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Bomber kills 47 mourners at funeral at Mosul mosque

An unidentified man grieves at the blast site after a suicide bomber blew himself up during a funeral in Mosul on Thursday. 
 (Associated Press / The Spokesman-Review)
An unidentified man grieves at the blast site after a suicide bomber blew himself up during a funeral in Mosul on Thursday. (Associated Press / The Spokesman-Review)
Sinbad Ahmed Associated Press

MOSUL, Iraq – A suicide attacker set off a bomb that tore through a funeral tent jammed with Shiite mourners Thursday, splattering blood and body parts over rows of overturned white plastic chairs. The attack, which killed 47 and wounded more than 100, came as Shiite and Kurdish politicians in Baghdad said they overcame a major stumbling block to forming a new coalition government.

The explosion, in a working class neighborhood of this northern city, destroyed a large tent pitched next to a smaller one on a grassy patch in the courtyard of a mosque. Survivors scrambled to get the wounded to a hospital, lugging them to ambulances and cars in blankets or prayer rugs as a strong smell of gunpowder filled the yard.

“As we were inside the mosque, we saw a ball of fire and heard a huge explosion,” said Tahir Abdullah Sultan, 45. “After that blood and pieces of flesh were scattered around the place.”

At first, some mourners thought it was an airstrike – but once they smelled the gunpowder, they said they knew it was a suicide bombing.

Blood was spattered across the grass, car windows were shattered and survivors wailed as corpses were loaded onto the backs of pickup trucks. Others simply folded newspapers over the faces of the dead. The body parts that were strewn around the area were believed to be of the bomber.

Shiite mosques and funerals have become a frequent target of Sunni-led insurgents. Last month, suicide bombers attacked a number of them during the Shiite commemoration of Ashoura, killing nearly 100 people.

Dealing with the persistent insurgency will be a main task for a new Iraqi government.

Officials said the deal between the Shiite clergy-backed United Iraqi Alliance and the Kurdish parties opens the way for naming a Cabinet when Iraq’s democratically elected National Assembly convenes Wednesday.

The Kurds agreed to support the alliance’s candidate for prime minister, Ibrahim al-Jaafari. In exchange, the alliance will back Jalal Talabani as Iraq’s first-ever Kurdish president. The Kurds will receive one major Cabinet post – one fewer than they demanded.

“We told the Kurds that if they are going to have the presidency, then they could have only one major cabinet post because Sunnis should have one major cabinet post,” said Ali al-Dabaghal, a ranking member of the alliance who has participated in the negotiations.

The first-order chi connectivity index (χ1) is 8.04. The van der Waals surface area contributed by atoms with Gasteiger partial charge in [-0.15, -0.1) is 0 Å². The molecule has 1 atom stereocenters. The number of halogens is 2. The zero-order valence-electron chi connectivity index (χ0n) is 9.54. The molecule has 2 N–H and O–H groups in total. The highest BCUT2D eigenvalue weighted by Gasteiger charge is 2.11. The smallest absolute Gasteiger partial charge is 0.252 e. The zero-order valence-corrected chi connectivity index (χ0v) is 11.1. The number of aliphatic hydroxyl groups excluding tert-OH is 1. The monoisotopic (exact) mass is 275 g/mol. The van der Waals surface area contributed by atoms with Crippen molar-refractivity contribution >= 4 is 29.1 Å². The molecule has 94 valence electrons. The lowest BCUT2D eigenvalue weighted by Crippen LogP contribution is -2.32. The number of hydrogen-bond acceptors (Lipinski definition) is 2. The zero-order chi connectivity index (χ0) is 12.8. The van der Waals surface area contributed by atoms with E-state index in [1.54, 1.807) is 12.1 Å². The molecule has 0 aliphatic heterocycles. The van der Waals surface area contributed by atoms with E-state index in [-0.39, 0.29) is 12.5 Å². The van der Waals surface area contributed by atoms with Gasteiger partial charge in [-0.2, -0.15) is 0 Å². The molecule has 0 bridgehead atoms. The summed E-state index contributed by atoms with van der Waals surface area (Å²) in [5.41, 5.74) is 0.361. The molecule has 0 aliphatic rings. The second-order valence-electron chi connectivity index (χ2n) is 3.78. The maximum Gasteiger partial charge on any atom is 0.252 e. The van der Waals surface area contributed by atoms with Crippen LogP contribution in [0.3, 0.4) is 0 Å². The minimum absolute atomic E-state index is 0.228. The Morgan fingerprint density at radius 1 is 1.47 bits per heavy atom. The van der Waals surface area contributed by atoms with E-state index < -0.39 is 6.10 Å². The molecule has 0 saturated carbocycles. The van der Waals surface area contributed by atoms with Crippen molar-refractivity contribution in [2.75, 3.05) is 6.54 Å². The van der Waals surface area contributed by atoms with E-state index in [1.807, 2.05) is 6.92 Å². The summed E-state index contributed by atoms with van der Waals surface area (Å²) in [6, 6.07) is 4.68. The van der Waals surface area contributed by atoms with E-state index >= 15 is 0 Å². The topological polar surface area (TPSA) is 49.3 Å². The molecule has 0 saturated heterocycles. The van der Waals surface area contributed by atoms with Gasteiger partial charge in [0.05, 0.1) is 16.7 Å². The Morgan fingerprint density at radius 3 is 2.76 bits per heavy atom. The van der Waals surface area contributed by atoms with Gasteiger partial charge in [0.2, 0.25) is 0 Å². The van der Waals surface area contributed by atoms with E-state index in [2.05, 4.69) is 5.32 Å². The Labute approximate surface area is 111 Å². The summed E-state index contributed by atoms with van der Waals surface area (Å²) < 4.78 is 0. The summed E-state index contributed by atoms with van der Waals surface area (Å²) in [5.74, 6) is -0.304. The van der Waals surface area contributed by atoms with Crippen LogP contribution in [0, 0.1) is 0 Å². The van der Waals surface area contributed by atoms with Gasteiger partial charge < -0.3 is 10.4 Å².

On the thorny issue of territory, officials in both political camps said the deal provides for the eventual return of 100,000 Kurdish refugees to the oil-rich city of Kirkuk, southwest of Mosul.

The government will discuss returning the refugees and redrawing existing Kurdish autonomous regions to include the city, according to the deal. While in power, Saddam Hussein relocated Iraqi Arabs to the region in a bid to secure the oil fields there and brutally expelled the Kurds. Many of the Kurds who want to return to Kirkuk are now living in tent cities.

Officials said any land agreement would be incorporated into the country’s new constitution, which must be drafted by mid-August and approved by referendum two months later.

“As for Kirkuk, we agreed to solve the issue in two steps. In the first step, the new government is committed to normalizing the situation in Kirkuk, the other step regarding annexing Kirkuk to Kurdistan is to be left until the writing of the constitution,” said Fuad Masoum, a member of the Kurdish coalition, who served as head of the Iraq’s former National Council.

He added that the new government “is obligated to normalization in Kirkuk, the return of deported Kurds to their main areas (in) Kirkuk.”

Al-Dabagh, the alliance member, confirmed that the government would deal with both issues.

“We agreed with the Kurds that these two issues are to be solved through the government and they agreed on this. … We told them that the issues will be discussed as soon as the central government is formed,” al-Dabagh said.

Other Kurdish demands include a share of the region’s oil revenues, the right to maintain their peshmerga militia and a bigger share of the national budget, more than the 17 percent they now receive.

The Kurds, who comprise about 15 percent of the population, emerged as king makers because they voted in large numbers in the Jan. 30 national elections and won 75 seats in the 275-member National Assembly. The alliance won 140 seats and needs Kurdish support to assemble the two-thirds majority to elect a president, who will then give a mandate to the prime minister.

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